"* * * there have evolved three tests from Wong Sun, any one of which, when applicable, establishes that the controverted evidence is not the fruit of the poisonous tree when: (1) the evidence was discovered by an independent source; (2) the evidence is sufficiently distant in causal connection from the illegal search and seizure so that the connection has become so attenuated as to dissipate the taint; or (3) the evidence inevitably would have been gained even without the unlawful search."

Illinois courts> have applied these principles to suppress the testimony of witnesses discovered as a result of illegal searches and seizures. (People v. Martin (1942), 382 Ill. 192, 46 N.E.2d 997; People v. Albea (1954), 2 Ill.2d 317, 118 N.E.2d 277.) More recently they have suppressed testimony concerning identifications which resulted from the illegal arrest of defendants. People v. Bean (1970), 121 Ill. App.2d 332, 257 N.E.2d 562; In re Woods (1974), 20 Ill. App.3d 641, 314 N.E.2d 606.

Applying these principles to the facts before us, it is clear that any testimony concerning the crash-scene identification by Ross of defendants should have been suppressed. The identification was the direct, immediate result of the illegal arrests of the defendants. Had it not been for the arrest of defendants, they would not have been in custody in the squad car where Ross could view them. The trial court erred in denying the motion to suppress testimony as to this identification.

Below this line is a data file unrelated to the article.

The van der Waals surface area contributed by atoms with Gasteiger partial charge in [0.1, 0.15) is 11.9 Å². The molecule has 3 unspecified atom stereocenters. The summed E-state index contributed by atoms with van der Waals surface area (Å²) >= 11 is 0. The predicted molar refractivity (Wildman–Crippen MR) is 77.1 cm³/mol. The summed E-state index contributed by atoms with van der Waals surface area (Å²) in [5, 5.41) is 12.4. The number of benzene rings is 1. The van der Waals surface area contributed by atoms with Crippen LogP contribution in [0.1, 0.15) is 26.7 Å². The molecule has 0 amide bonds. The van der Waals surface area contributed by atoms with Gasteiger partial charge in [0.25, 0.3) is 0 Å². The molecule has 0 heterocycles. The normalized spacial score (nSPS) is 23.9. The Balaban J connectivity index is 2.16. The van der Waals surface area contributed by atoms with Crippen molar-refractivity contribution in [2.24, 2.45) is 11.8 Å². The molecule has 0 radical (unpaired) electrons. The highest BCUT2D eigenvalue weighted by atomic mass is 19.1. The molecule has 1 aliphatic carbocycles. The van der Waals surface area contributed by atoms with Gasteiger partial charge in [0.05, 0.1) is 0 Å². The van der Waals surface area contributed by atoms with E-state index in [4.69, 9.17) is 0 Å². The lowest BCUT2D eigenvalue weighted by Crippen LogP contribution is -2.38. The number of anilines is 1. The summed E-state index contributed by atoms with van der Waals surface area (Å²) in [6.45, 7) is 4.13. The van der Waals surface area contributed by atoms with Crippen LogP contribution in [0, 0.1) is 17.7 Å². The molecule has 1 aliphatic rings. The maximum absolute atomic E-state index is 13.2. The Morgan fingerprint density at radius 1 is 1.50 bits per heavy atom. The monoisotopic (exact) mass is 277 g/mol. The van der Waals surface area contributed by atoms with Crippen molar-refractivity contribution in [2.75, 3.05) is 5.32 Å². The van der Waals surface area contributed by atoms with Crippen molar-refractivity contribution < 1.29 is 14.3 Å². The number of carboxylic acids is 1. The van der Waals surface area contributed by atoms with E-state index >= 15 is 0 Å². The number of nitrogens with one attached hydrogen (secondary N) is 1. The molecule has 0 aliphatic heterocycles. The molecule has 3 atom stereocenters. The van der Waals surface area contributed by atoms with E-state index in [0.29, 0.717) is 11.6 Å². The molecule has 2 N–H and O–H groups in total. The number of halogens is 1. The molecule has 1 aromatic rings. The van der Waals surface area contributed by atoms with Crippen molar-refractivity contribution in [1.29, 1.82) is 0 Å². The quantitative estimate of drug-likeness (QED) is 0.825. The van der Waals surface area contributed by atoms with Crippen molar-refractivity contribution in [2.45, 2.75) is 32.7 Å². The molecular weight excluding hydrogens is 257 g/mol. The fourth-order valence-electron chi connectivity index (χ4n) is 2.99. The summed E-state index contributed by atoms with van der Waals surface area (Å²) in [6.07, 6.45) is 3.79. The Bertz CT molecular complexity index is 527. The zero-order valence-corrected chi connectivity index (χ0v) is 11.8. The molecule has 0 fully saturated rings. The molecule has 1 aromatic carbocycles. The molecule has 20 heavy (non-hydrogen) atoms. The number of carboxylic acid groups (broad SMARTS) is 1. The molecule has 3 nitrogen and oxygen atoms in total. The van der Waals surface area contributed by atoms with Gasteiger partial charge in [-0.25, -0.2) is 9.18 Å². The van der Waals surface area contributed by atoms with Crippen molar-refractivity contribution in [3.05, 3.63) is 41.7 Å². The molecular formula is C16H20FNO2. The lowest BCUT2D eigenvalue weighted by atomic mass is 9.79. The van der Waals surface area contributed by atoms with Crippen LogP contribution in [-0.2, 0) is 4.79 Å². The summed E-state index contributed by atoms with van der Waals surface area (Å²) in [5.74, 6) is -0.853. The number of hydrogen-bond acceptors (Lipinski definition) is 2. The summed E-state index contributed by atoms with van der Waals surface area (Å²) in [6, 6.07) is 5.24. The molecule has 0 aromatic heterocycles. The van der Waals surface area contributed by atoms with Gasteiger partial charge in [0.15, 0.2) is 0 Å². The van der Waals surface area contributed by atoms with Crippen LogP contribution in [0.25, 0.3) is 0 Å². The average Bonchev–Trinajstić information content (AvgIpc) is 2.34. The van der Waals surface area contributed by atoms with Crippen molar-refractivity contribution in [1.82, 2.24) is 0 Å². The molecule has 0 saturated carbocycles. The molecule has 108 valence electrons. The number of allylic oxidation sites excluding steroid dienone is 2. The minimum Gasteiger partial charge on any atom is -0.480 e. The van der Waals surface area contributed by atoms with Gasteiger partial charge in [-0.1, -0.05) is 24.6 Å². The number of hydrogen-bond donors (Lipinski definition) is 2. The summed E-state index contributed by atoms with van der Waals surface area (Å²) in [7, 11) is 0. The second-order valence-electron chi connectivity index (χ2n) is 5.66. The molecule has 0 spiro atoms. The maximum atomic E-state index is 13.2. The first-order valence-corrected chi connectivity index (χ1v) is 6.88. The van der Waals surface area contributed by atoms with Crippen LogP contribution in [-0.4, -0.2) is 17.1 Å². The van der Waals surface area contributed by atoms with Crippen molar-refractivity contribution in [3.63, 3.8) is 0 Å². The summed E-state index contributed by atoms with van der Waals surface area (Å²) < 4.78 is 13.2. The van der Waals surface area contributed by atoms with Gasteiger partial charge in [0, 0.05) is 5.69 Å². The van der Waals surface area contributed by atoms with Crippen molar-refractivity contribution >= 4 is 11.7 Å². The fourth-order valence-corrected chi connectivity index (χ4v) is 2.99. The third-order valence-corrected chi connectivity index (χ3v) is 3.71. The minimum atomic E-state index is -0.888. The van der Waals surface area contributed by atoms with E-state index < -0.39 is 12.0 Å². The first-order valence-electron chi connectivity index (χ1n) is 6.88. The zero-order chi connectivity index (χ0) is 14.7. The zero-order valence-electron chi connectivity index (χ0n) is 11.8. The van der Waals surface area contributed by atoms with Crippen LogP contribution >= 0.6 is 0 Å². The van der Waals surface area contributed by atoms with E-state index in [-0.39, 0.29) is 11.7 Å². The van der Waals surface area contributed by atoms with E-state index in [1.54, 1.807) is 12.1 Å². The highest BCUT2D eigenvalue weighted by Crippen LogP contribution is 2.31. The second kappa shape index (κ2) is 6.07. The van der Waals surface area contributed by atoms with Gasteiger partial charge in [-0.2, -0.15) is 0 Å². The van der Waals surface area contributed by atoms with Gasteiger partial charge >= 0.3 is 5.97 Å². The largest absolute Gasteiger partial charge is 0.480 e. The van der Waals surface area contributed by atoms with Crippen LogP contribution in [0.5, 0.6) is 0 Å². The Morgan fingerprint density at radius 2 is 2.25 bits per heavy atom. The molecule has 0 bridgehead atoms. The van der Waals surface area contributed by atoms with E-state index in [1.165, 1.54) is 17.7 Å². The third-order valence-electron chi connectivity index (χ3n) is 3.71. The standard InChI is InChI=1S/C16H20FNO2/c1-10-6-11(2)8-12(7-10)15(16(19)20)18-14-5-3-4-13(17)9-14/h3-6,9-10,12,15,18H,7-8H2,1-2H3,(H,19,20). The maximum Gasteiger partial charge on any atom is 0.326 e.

• 5, 6 The in-court identification by Ross must be examined separately. The applicable test is whether there was an independent basis for the identification. (People v. Hornal (1975), 29 Ill. App.3d 308, 330 N.E.2d 225; People v. Attaway (1976), 41 Ill. App.3d 837, 354 N.E.2d 448.) Specifically, was the in-court identification based on Ross' opportunity to observe his assailants at the time of the robbery, or was it influenced by the crash-scene identification? Shortly after the robbery occurred, during an interview lasting 15 to 20 minutes, Ross could only give a general description of his robbers as two male Negroes in their late teens, between 5'8" and 5'10" tall, wearing dark jackets. It is true that the interview was interrupted by the radio report of a chase in progress, but only after 15 to 20 minutes in which Ross had not only described his robbers but also had given a description of the car they used. There was no evidence to show that he was prevented by time constraints from giving a more detailed description. Yet at trial Ross gave a much fuller description: Williams had on gray pants, a black and rust-colored jacket, and a black hat. Holdman wore a blue windbreaker jacket, a t-shirt, and white or beige slacks. These descriptions are very similar to those recalled by Officer Hofer who observed the defendants at about the same time at the crash scene. After a careful review of the testimony we conclude that Ross' in-court identification was directly affected by his viewing of the defendants just after their illegal arrest. The State failed to establish by clear and convincing evidence that the in-court identification had an independent origin arising from Ross' uninfluenced observation of the crime. (People v. Hahn (1976), 39 Ill. App.3d 969, 350 N.E.2d 839; United States ex rel. Harris v. State of Illinois (7th Cir. 1972), 457 F.2d 191, cert. denied (1972), 409 U.S. 860, 34 L.Ed.2d 106, 93 S.Ct. 147.) Nor could any such showing be made on retrial. Since Ross' in-court identification was directly traceable to the illegal arrests of the defendants, it, too, was erroneously admitted at trial. Ross' identifications of the defendants were the sole basis for their convictions. Because of our determination of this issue we need not consider defendants' other contentions.

The judgment of the trial court is reversed.

DIERINGER, P.J., and JOHNSON, J., concur.

Buy This Entire Record For $7.95

Official citation and/or docket number and footnotes (if any) for this case available with purchase.

Learn more about what you receive with purchase of this case.